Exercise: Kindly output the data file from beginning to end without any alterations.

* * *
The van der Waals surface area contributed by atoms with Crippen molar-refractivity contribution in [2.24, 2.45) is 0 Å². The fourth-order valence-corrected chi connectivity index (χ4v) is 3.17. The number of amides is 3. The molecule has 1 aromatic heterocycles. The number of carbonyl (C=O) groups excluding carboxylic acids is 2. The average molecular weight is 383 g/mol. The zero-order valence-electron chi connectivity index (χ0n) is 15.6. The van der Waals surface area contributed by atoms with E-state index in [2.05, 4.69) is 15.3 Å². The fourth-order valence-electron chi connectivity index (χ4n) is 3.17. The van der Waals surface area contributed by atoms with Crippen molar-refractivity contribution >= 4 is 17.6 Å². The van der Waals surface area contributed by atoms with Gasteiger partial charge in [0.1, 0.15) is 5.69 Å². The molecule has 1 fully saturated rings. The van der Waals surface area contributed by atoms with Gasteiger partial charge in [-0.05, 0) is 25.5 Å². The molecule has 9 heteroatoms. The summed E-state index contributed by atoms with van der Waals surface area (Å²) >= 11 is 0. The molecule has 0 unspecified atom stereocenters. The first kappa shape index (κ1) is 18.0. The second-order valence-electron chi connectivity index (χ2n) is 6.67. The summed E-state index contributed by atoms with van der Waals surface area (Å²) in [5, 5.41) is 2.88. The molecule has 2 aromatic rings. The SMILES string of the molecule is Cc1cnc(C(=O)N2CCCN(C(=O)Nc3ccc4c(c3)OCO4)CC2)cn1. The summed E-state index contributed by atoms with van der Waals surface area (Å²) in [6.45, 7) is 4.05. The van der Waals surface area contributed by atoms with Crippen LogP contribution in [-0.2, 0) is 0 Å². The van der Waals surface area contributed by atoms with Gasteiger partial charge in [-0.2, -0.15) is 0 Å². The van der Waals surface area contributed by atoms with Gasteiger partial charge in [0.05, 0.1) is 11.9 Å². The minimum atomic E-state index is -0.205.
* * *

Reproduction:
The van der Waals surface area contributed by atoms with Crippen molar-refractivity contribution in [2.24, 2.45) is 0 Å². The fourth-order valence-corrected chi connectivity index (χ4v) is 3.17. The number of amides is 3. The molecule has 1 aromatic heterocycles. The number of carbonyl (C=O) groups excluding carboxylic acids is 2. The average molecular weight is 383 g/mol. The zero-order valence-electron chi connectivity index (χ0n) is 15.6. The van der Waals surface area contributed by atoms with E-state index in [2.05, 4.69) is 15.3 Å². The fourth-order valence-electron chi connectivity index (χ4n) is 3.17. The van der Waals surface area contributed by atoms with Crippen molar-refractivity contribution >= 4 is 17.6 Å². The van der Waals surface area contributed by atoms with Gasteiger partial charge in [0.1, 0.15) is 5.69 Å². The molecule has 1 fully saturated rings. The van der Waals surface area contributed by atoms with Gasteiger partial charge in [-0.05, 0) is 25.5 Å². The molecule has 9 heteroatoms. The summed E-state index contributed by atoms with van der Waals surface area (Å²) >= 11 is 0. The molecule has 0 unspecified atom stereocenters. The first kappa shape index (κ1) is 18.0. The second-order valence-electron chi connectivity index (χ2n) is 6.67. The summed E-state index contributed by atoms with van der Waals surface area (Å²) in [5, 5.41) is 2.88. The molecule has 2 aromatic rings. The SMILES string of the molecule is Cc1cnc(C(=O)N2CCCN(C(=O)Nc3ccc4c(c3)OCO4)CC2)cn1. The summed E-state index contributed by atoms with van der Waals surface area (Å²) in [6.45, 7) is 4.05. The van der Waals surface area contributed by atoms with Crippen LogP contribution in [-0.2, 0) is 0 Å². The van der Waals surface area contributed by atoms with Gasteiger partial charge in [-0.2, -0.15) is 0 Å². The van der Waals surface area contributed by atoms with Gasteiger partial charge in [0.05, 0.1) is 11.9 Å². The minimum atomic E-state index is -0.205.